David Cameron’s rise to power was facilitated by his canny appropriation of a Blairite ‘post-historical’ ideology. But as the continuing financial crisis reveals the hollowness of Fukuyama’s thesis, how will Britain’s prime minister adapt to the emphatic ‘return’ of history?
Fukuyama told us that history was over, and David Cameron believed him. In a sense you can understand how he made the mistake. Cameron is the first modern British prime minister to have entered politics after the fall of the Berlin Wall (technically he got his first job in 1988, but by then the writing was on the wall in question) and whose career was not forged in the period of class-based politics that spanned from the 1970s to the early 1990s.
During his political ascendancy democracy was on the march in Eastern Europe, Latin America, South Africa and much of Asia, and free markets were appearing in places where they had been unknown for decades, if at all. Those places, where suspiciously historical things seemed to be happening - Iraq, Israel-Palestine, the Balkans, Rwanda, Congo - were too few and far apart to challenge the paradigm, and in any case each appeared to be entirely explained by local peculiarities.
Democracies, so the story went, gave people what they wanted (or at least enough of what they wanted), and as a rule didn’t go to war with other democracies. Free markets raised all boats, and only the technical issue of how to make them work as effectively as possible was worthy of discussion. History as a ‘battle of ideas’ was over, and there was one fighter left standing.
It was in this context that Cameron plotted his rise to power. In doing so he closely observed the man who, in Britain, did most to make the End of History a reality: Tony Blair. Blair was a true End of History ideologue. He believed in universal treaties, the removal of economic and political boundaries and the active promotion of democracy in those dark corners of the earth where it had not yet penetrated. As we know, his belief in this doctrine ended up becoming a form of zealotry. Global democratisation had an air of inevitability in Fukuyama’s book, but Blair felt it wasn’t happening fast enough and, in true Bolshevik spirit, he concluded that the natural laws of history needed a helping hand. This was his undoing and Cameron, who in any case had imbibed an old-fashioned Conservative caution for big ideas and geopolitical engineering, learned the lesson. On every other substantive issue (bar European integration, which they differed over for similar reasons) Cameron became, for all intents and purposes, a Blairite.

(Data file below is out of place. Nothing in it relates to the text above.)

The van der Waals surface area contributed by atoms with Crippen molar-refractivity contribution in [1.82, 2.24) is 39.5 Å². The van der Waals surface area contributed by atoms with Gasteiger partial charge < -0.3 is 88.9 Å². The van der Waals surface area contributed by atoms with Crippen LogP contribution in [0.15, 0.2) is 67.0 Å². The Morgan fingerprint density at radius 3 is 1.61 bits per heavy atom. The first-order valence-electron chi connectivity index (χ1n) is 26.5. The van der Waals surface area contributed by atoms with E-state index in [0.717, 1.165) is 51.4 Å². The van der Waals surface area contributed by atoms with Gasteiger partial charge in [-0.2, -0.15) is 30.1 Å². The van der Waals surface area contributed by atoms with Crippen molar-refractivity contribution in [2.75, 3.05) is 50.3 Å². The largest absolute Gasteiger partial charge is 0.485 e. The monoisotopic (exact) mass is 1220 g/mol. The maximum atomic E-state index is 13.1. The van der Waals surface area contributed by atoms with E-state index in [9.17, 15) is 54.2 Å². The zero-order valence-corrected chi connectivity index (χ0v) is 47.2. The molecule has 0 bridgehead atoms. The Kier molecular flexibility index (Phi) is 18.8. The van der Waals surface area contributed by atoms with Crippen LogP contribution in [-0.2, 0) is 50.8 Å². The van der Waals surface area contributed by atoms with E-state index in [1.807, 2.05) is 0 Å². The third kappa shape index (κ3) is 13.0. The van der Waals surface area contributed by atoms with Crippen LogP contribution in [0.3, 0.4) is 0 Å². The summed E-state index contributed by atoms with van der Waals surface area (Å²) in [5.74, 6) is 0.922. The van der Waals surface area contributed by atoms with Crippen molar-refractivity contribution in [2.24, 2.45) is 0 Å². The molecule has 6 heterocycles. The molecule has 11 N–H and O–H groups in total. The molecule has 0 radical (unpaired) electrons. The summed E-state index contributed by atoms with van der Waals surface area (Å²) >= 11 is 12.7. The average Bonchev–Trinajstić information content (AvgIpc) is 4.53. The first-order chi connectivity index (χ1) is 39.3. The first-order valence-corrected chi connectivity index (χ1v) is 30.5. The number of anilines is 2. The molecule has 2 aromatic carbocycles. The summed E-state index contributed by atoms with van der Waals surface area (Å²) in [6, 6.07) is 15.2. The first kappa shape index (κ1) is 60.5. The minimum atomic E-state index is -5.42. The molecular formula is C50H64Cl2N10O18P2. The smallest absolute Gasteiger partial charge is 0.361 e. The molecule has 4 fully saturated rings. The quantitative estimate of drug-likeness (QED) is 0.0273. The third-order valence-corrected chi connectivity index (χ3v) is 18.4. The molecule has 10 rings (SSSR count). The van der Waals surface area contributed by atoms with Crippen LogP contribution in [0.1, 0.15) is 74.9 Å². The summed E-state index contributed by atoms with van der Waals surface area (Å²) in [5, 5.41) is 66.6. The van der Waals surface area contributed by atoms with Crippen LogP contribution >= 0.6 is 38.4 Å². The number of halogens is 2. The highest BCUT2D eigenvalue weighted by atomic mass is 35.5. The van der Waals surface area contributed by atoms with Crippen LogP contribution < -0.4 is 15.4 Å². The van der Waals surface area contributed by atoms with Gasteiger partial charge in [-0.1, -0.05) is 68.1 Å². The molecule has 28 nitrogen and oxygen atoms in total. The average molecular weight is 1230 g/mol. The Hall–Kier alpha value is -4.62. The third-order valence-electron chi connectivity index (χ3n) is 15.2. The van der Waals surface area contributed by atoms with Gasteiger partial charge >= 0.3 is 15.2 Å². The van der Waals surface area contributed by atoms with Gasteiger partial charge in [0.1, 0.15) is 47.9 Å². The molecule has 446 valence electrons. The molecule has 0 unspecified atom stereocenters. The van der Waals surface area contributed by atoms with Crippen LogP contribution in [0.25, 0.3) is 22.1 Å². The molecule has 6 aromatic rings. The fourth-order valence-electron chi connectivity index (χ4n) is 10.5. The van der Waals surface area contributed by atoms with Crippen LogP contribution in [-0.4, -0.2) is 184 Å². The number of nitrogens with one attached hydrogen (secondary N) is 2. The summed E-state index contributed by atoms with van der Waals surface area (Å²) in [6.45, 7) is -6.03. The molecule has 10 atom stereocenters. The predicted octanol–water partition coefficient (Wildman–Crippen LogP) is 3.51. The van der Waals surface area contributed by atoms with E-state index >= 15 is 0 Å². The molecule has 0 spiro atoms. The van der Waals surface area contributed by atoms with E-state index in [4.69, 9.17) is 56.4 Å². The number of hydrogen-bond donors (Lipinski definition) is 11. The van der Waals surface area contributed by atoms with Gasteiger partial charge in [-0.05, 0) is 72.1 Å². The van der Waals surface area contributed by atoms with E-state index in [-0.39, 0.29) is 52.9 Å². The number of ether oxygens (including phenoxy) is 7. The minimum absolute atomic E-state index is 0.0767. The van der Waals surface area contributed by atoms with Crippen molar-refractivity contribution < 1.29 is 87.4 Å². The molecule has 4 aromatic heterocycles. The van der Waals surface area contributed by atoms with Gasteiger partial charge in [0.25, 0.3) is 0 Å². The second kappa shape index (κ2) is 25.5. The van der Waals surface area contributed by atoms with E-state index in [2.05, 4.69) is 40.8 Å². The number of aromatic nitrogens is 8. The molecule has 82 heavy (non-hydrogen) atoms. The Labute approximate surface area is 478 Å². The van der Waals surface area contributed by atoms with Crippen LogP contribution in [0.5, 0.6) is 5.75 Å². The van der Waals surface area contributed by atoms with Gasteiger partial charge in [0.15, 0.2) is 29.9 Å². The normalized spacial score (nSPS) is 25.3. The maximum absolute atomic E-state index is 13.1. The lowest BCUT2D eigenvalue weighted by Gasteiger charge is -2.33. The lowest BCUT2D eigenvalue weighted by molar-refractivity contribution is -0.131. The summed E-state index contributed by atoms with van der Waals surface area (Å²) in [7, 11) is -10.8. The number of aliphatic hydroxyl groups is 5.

At the heart of Cameron’s strategy for power lay two eminently Blairite observations. Firstly, post-historical politics was about consensus, which could only be built upon rising house prices. However, beyond economic growth, positions on every other political issue needed to be flexible in order to swing with the ebbing moods of post-historical voters. Thatcher’s single-minded crusade to shrink the state could no longer work, because it was rigid, unresponsive and anachronistically ideological. If voters wanted welfare-to-work then great, but if they felt a sentimental attachment to the NHS, Cameron could ‘love’ it too. He knew they wanted him to be tough on crime, but if they also cared about the causes of crime he would quite happily ‘hug a hoodie’. If voters were concerned about climate change, so was he, but if they grew skeptical or lost interest it he knew it could quite easily drop off the agenda. Except on those issues that smacked of End of History zealotry - like Iraq, Europe and immigration - Cameron made sure that across the board he looked more like New Labour than New Labour.